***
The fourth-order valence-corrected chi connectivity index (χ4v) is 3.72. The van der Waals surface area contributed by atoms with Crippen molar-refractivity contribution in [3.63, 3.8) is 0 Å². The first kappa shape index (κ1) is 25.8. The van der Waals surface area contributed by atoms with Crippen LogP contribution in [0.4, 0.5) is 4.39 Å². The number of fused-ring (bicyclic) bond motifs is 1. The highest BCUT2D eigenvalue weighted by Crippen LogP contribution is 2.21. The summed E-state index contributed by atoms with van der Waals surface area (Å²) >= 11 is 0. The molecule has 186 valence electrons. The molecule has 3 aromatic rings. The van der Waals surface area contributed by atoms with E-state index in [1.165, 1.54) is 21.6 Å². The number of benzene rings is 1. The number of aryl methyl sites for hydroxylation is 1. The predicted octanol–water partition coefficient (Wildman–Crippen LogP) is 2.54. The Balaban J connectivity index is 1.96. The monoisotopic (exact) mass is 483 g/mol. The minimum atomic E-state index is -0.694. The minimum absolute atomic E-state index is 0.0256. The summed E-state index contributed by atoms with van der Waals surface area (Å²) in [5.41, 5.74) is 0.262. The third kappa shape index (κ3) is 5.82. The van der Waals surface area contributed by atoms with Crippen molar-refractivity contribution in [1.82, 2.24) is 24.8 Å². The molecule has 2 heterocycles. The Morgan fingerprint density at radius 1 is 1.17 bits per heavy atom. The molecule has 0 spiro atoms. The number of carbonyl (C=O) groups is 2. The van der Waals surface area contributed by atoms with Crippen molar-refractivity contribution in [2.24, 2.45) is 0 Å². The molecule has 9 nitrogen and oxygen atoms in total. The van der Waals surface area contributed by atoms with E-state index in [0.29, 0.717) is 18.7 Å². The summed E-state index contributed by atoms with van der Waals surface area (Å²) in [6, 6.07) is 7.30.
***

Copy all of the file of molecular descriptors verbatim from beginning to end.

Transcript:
The fourth-order valence-corrected chi connectivity index (χ4v) is 3.72. The van der Waals surface area contributed by atoms with Crippen molar-refractivity contribution in [3.63, 3.8) is 0 Å². The first kappa shape index (κ1) is 25.8. The van der Waals surface area contributed by atoms with Crippen LogP contribution in [0.4, 0.5) is 4.39 Å². The number of fused-ring (bicyclic) bond motifs is 1. The highest BCUT2D eigenvalue weighted by Crippen LogP contribution is 2.21. The summed E-state index contributed by atoms with van der Waals surface area (Å²) >= 11 is 0. The molecule has 186 valence electrons. The molecule has 3 aromatic rings. The van der Waals surface area contributed by atoms with E-state index in [1.165, 1.54) is 21.6 Å². The number of benzene rings is 1. The number of aryl methyl sites for hydroxylation is 1. The predicted octanol–water partition coefficient (Wildman–Crippen LogP) is 2.54. The Balaban J connectivity index is 1.96. The monoisotopic (exact) mass is 483 g/mol. The minimum atomic E-state index is -0.694. The minimum absolute atomic E-state index is 0.0256. The summed E-state index contributed by atoms with van der Waals surface area (Å²) in [5.41, 5.74) is 0.262. The third kappa shape index (κ3) is 5.82. The van der Waals surface area contributed by atoms with Crippen molar-refractivity contribution in [1.82, 2.24) is 24.8 Å². The molecule has 2 heterocycles. The Morgan fingerprint density at radius 1 is 1.17 bits per heavy atom. The molecule has 0 spiro atoms. The number of carbonyl (C=O) groups is 2. The van der Waals surface area contributed by atoms with Crippen molar-refractivity contribution in [2.24, 2.45) is 0 Å². The molecule has 9 nitrogen and oxygen atoms in total. The van der Waals surface area contributed by atoms with E-state index in [0.29, 0.717) is 18.7 Å². The summed E-state index contributed by atoms with van der Waals surface area (Å²) in [6, 6.07) is 7.30.